One in 1000 Australians over the age of 65 are living in domestic squalor.
Unable to recognise the risks to health and hygiene, people can live surrounded by vermin, decaying food, rubbish and sometimes dead animals. Dr Debbie Kralik, head of Research and Strategy at the RDNS SA, said initial research among the RDNS client base indicates domestic squalor is becoming a real social problem.
Dr Kralik is one of several experts to speak at the first National Squalor Conference – Pathway through the Maze in Sydney on November 5. The conference will address the causes and consequences of domestic squalor, examine when it is appropriate to intervene, and look for solutions to tackle the problem.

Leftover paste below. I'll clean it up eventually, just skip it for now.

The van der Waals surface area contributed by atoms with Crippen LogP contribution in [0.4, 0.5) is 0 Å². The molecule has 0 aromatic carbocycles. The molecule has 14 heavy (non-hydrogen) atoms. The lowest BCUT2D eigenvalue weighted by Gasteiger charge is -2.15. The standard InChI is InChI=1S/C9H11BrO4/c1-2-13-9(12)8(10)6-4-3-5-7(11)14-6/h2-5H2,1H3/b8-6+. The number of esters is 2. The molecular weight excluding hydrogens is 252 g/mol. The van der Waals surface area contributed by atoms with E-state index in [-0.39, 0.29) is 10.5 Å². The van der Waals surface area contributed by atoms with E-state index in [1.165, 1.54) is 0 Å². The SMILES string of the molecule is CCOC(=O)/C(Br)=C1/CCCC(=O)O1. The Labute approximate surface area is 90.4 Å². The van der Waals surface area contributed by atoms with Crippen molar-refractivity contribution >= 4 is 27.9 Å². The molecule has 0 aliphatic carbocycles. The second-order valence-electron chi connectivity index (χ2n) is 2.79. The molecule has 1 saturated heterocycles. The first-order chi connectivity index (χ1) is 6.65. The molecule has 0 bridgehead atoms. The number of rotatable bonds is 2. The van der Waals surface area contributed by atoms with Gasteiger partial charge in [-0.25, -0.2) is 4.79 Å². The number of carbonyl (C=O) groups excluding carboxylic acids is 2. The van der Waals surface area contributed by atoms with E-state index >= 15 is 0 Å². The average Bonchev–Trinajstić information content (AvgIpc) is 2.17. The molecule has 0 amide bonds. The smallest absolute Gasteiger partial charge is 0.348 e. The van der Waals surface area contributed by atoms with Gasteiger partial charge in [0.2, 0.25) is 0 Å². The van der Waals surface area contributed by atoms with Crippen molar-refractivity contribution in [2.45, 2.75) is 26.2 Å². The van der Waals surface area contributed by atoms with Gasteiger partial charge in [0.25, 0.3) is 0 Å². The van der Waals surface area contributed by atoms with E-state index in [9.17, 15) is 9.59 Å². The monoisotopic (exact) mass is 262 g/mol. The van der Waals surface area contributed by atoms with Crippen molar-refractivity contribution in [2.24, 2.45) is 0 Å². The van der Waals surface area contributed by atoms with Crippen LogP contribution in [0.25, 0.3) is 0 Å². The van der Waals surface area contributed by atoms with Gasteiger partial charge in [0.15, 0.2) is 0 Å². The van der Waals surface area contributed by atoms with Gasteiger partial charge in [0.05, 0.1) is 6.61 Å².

“It is a widespread issue that impacts our communities,” said Dr Kralik. “Most people are aware of someone in their neighbourhood who could be considered to be living in squalor.”
“Domestic squalor is under-researched and under recognised and it is costing society millions of dollars.
There are many reasons why people live in squalor.”
“The individual could have a health condition such as dementia or an addition to alcohol or drugs. Every case is different but living in squalor can lead to serious health problems”, explained Dr. Kralik. “The issue for District Nurses is being able to safely access the homes of people who need health care.”..." More